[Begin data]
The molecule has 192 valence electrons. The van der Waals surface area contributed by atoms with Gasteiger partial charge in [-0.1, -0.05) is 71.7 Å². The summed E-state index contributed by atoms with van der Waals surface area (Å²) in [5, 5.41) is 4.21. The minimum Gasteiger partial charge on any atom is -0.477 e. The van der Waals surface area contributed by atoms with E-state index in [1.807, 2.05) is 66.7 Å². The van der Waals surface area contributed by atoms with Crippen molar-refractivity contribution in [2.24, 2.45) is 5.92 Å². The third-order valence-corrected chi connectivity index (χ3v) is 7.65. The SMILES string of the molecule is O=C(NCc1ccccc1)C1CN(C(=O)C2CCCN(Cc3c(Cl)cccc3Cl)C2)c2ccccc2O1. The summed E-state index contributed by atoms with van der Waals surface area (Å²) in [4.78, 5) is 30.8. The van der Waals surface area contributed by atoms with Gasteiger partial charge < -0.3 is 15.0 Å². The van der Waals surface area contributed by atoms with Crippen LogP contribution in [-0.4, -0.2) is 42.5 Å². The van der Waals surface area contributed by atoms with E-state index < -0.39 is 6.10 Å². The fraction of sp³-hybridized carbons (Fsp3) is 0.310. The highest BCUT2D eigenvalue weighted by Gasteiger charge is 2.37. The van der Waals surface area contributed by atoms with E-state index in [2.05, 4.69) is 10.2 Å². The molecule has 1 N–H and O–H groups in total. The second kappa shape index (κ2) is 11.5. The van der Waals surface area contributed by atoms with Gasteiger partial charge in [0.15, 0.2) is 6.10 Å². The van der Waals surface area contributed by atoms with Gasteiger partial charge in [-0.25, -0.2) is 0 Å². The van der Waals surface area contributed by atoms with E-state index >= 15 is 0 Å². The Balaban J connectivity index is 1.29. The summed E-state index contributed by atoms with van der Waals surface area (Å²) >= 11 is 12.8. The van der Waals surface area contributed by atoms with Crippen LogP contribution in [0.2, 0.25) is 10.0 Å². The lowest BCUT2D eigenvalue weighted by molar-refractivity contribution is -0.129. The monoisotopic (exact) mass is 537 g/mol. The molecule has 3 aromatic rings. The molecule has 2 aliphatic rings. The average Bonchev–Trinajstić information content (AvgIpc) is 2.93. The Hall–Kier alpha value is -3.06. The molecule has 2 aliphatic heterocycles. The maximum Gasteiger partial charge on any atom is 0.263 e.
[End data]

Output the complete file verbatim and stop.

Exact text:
The molecule has 192 valence electrons. The van der Waals surface area contributed by atoms with Gasteiger partial charge in [-0.1, -0.05) is 71.7 Å². The summed E-state index contributed by atoms with van der Waals surface area (Å²) in [5, 5.41) is 4.21. The minimum Gasteiger partial charge on any atom is -0.477 e. The van der Waals surface area contributed by atoms with E-state index in [1.807, 2.05) is 66.7 Å². The van der Waals surface area contributed by atoms with Crippen molar-refractivity contribution in [2.24, 2.45) is 5.92 Å². The third-order valence-corrected chi connectivity index (χ3v) is 7.65. The SMILES string of the molecule is O=C(NCc1ccccc1)C1CN(C(=O)C2CCCN(Cc3c(Cl)cccc3Cl)C2)c2ccccc2O1. The summed E-state index contributed by atoms with van der Waals surface area (Å²) in [4.78, 5) is 30.8. The van der Waals surface area contributed by atoms with Gasteiger partial charge < -0.3 is 15.0 Å². The van der Waals surface area contributed by atoms with Crippen LogP contribution in [-0.4, -0.2) is 42.5 Å². The van der Waals surface area contributed by atoms with E-state index < -0.39 is 6.10 Å². The fraction of sp³-hybridized carbons (Fsp3) is 0.310. The highest BCUT2D eigenvalue weighted by Gasteiger charge is 2.37. The van der Waals surface area contributed by atoms with E-state index in [2.05, 4.69) is 10.2 Å². The molecule has 1 N–H and O–H groups in total. The second kappa shape index (κ2) is 11.5. The van der Waals surface area contributed by atoms with Gasteiger partial charge in [0.15, 0.2) is 6.10 Å². The van der Waals surface area contributed by atoms with Gasteiger partial charge in [-0.25, -0.2) is 0 Å². The van der Waals surface area contributed by atoms with E-state index >= 15 is 0 Å². The Balaban J connectivity index is 1.29. The summed E-state index contributed by atoms with van der Waals surface area (Å²) >= 11 is 12.8. The van der Waals surface area contributed by atoms with Crippen LogP contribution in [0.2, 0.25) is 10.0 Å². The lowest BCUT2D eigenvalue weighted by molar-refractivity contribution is -0.129. The monoisotopic (exact) mass is 537 g/mol. The molecule has 3 aromatic rings. The molecule has 2 aliphatic rings. The average Bonchev–Trinajstić information content (AvgIpc) is 2.93. The Hall–Kier alpha value is -3.06. The molecule has 2 aliphatic heterocycles. The maximum Gasteiger partial charge on any atom is 0.263 e.